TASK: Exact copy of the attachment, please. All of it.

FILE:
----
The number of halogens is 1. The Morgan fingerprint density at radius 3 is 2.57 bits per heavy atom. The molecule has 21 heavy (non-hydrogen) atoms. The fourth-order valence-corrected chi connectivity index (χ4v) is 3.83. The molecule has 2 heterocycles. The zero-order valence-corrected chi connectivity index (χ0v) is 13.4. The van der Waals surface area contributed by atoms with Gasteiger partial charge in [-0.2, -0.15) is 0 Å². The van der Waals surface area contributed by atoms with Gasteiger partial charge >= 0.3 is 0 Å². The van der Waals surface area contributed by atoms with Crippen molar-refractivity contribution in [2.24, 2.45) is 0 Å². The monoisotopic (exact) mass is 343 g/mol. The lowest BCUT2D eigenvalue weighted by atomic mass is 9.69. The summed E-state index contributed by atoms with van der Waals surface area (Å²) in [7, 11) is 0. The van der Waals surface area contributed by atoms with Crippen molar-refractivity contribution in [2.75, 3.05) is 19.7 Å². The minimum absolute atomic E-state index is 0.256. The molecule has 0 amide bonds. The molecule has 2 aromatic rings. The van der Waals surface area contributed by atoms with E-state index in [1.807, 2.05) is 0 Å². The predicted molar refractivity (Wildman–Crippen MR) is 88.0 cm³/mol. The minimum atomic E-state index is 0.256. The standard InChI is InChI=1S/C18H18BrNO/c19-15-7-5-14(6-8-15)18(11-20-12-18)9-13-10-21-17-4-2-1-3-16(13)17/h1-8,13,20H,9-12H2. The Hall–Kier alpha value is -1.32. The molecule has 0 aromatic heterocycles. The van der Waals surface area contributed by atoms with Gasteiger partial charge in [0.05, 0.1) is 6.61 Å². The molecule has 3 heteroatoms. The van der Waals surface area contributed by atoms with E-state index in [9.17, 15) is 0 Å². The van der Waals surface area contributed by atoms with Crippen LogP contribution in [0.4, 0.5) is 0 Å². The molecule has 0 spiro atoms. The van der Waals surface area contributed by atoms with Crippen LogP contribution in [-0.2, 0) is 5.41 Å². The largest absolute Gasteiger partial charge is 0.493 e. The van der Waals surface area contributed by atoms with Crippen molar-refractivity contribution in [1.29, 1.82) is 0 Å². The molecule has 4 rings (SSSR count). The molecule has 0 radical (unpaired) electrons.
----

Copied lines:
The number of halogens is 1. The Morgan fingerprint density at radius 3 is 2.57 bits per heavy atom. The molecule has 21 heavy (non-hydrogen) atoms. The fourth-order valence-corrected chi connectivity index (χ4v) is 3.83. The molecule has 2 heterocycles. The zero-order valence-corrected chi connectivity index (χ0v) is 13.4. The van der Waals surface area contributed by atoms with Gasteiger partial charge in [-0.2, -0.15) is 0 Å². The van der Waals surface area contributed by atoms with Gasteiger partial charge >= 0.3 is 0 Å². The van der Waals surface area contributed by atoms with Crippen molar-refractivity contribution in [2.24, 2.45) is 0 Å². The monoisotopic (exact) mass is 343 g/mol. The lowest BCUT2D eigenvalue weighted by atomic mass is 9.69. The summed E-state index contributed by atoms with van der Waals surface area (Å²) in [7, 11) is 0. The van der Waals surface area contributed by atoms with Crippen molar-refractivity contribution in [2.75, 3.05) is 19.7 Å². The minimum absolute atomic E-state index is 0.256. The molecule has 0 amide bonds. The molecule has 2 aromatic rings. The van der Waals surface area contributed by atoms with E-state index in [1.807, 2.05) is 0 Å². The predicted molar refractivity (Wildman–Crippen MR) is 88.0 cm³/mol. The minimum atomic E-state index is 0.256. The standard InChI is InChI=1S/C18H18BrNO/c19-15-7-5-14(6-8-15)18(11-20-12-18)9-13-10-21-17-4-2-1-3-16(13)17/h1-8,13,20H,9-12H2. The Hall–Kier alpha value is -1.32. The molecule has 0 aromatic heterocycles. The van der Waals surface area contributed by atoms with Gasteiger partial charge in [0.05, 0.1) is 6.61 Å². The molecule has 3 heteroatoms. The van der Waals surface area contributed by atoms with E-state index in [9.17, 15) is 0 Å². The van der Waals surface area contributed by atoms with Crippen LogP contribution in [0.4, 0.5) is 0 Å². The molecule has 0 spiro atoms. The van der Waals surface area contributed by atoms with Crippen LogP contribution in [-0.2, 0) is 5.41 Å². The largest absolute Gasteiger partial charge is 0.493 e. The van der Waals surface area contributed by atoms with Crippen molar-refractivity contribution in [1.29, 1.82) is 0 Å². The molecule has 4 rings (SSSR count). The molecule has 0 radical (unpaired) electrons.